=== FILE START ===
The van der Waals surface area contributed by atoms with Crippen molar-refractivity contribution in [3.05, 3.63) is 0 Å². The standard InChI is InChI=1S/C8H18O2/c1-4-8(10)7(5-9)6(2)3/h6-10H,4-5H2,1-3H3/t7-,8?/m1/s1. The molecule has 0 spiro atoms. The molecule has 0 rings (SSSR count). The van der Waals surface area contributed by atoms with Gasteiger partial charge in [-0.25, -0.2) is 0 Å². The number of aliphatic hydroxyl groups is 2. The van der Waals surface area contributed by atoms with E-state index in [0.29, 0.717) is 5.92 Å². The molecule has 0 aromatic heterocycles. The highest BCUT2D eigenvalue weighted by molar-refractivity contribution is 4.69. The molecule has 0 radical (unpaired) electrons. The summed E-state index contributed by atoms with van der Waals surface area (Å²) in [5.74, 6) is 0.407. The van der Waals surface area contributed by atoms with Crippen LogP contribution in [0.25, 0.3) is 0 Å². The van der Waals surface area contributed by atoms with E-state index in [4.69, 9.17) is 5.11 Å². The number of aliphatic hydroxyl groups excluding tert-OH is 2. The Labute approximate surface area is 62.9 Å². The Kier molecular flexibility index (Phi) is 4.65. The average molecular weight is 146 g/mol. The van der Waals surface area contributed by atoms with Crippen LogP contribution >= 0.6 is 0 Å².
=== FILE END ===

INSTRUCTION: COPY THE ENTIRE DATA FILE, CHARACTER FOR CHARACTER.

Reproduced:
The van der Waals surface area contributed by atoms with Crippen molar-refractivity contribution in [3.05, 3.63) is 0 Å². The standard InChI is InChI=1S/C8H18O2/c1-4-8(10)7(5-9)6(2)3/h6-10H,4-5H2,1-3H3/t7-,8?/m1/s1. The molecule has 0 spiro atoms. The molecule has 0 rings (SSSR count). The van der Waals surface area contributed by atoms with Gasteiger partial charge in [-0.25, -0.2) is 0 Å². The number of aliphatic hydroxyl groups is 2. The van der Waals surface area contributed by atoms with E-state index in [0.29, 0.717) is 5.92 Å². The molecule has 0 aromatic heterocycles. The highest BCUT2D eigenvalue weighted by molar-refractivity contribution is 4.69. The molecule has 0 radical (unpaired) electrons. The summed E-state index contributed by atoms with van der Waals surface area (Å²) in [5.74, 6) is 0.407. The van der Waals surface area contributed by atoms with Crippen LogP contribution in [0.25, 0.3) is 0 Å². The van der Waals surface area contributed by atoms with E-state index in [4.69, 9.17) is 5.11 Å². The number of aliphatic hydroxyl groups excluding tert-OH is 2. The Labute approximate surface area is 62.9 Å². The Kier molecular flexibility index (Phi) is 4.65. The average molecular weight is 146 g/mol. The van der Waals surface area contributed by atoms with Crippen LogP contribution >= 0.6 is 0 Å².